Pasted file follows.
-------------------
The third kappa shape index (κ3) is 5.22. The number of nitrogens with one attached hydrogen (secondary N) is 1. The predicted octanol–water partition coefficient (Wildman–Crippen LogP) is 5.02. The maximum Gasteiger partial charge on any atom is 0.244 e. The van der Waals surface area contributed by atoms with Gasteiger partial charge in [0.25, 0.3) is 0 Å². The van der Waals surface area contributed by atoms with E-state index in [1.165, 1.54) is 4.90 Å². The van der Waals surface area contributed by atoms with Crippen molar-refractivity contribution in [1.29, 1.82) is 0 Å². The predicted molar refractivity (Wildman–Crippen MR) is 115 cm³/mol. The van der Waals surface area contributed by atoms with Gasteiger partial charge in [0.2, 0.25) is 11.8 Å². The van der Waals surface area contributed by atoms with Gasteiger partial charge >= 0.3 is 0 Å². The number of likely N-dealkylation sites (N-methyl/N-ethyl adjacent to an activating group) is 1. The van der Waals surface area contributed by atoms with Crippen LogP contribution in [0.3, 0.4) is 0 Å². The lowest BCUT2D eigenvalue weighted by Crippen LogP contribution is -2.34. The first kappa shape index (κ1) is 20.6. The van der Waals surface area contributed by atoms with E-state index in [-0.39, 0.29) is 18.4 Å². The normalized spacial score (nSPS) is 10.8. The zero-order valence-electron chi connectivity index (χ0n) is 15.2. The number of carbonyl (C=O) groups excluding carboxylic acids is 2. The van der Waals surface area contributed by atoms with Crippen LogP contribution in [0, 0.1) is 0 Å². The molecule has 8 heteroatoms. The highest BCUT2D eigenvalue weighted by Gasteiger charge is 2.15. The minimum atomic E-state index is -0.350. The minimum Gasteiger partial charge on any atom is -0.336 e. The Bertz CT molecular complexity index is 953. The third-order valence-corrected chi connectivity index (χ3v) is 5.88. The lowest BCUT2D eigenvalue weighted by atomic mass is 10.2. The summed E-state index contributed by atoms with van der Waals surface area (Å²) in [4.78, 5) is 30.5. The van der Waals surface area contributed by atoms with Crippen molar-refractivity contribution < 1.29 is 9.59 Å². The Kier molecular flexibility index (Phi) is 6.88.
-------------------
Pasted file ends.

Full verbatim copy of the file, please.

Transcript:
The third kappa shape index (κ3) is 5.22. The number of nitrogens with one attached hydrogen (secondary N) is 1. The predicted octanol–water partition coefficient (Wildman–Crippen LogP) is 5.02. The maximum Gasteiger partial charge on any atom is 0.244 e. The van der Waals surface area contributed by atoms with Gasteiger partial charge in [0.25, 0.3) is 0 Å². The van der Waals surface area contributed by atoms with E-state index in [1.165, 1.54) is 4.90 Å². The van der Waals surface area contributed by atoms with Crippen molar-refractivity contribution in [1.29, 1.82) is 0 Å². The predicted molar refractivity (Wildman–Crippen MR) is 115 cm³/mol. The van der Waals surface area contributed by atoms with Gasteiger partial charge in [0.2, 0.25) is 11.8 Å². The van der Waals surface area contributed by atoms with Gasteiger partial charge >= 0.3 is 0 Å². The number of likely N-dealkylation sites (N-methyl/N-ethyl adjacent to an activating group) is 1. The van der Waals surface area contributed by atoms with Crippen LogP contribution in [0.3, 0.4) is 0 Å². The lowest BCUT2D eigenvalue weighted by Crippen LogP contribution is -2.34. The first kappa shape index (κ1) is 20.6. The van der Waals surface area contributed by atoms with E-state index in [-0.39, 0.29) is 18.4 Å². The normalized spacial score (nSPS) is 10.8. The zero-order valence-electron chi connectivity index (χ0n) is 15.2. The number of carbonyl (C=O) groups excluding carboxylic acids is 2. The van der Waals surface area contributed by atoms with Crippen LogP contribution in [0, 0.1) is 0 Å². The molecule has 8 heteroatoms. The highest BCUT2D eigenvalue weighted by Gasteiger charge is 2.15. The minimum atomic E-state index is -0.350. The minimum Gasteiger partial charge on any atom is -0.336 e. The Bertz CT molecular complexity index is 953. The third-order valence-corrected chi connectivity index (χ3v) is 5.88. The lowest BCUT2D eigenvalue weighted by atomic mass is 10.2. The summed E-state index contributed by atoms with van der Waals surface area (Å²) in [4.78, 5) is 30.5. The van der Waals surface area contributed by atoms with Crippen molar-refractivity contribution < 1.29 is 9.59 Å². The Kier molecular flexibility index (Phi) is 6.88.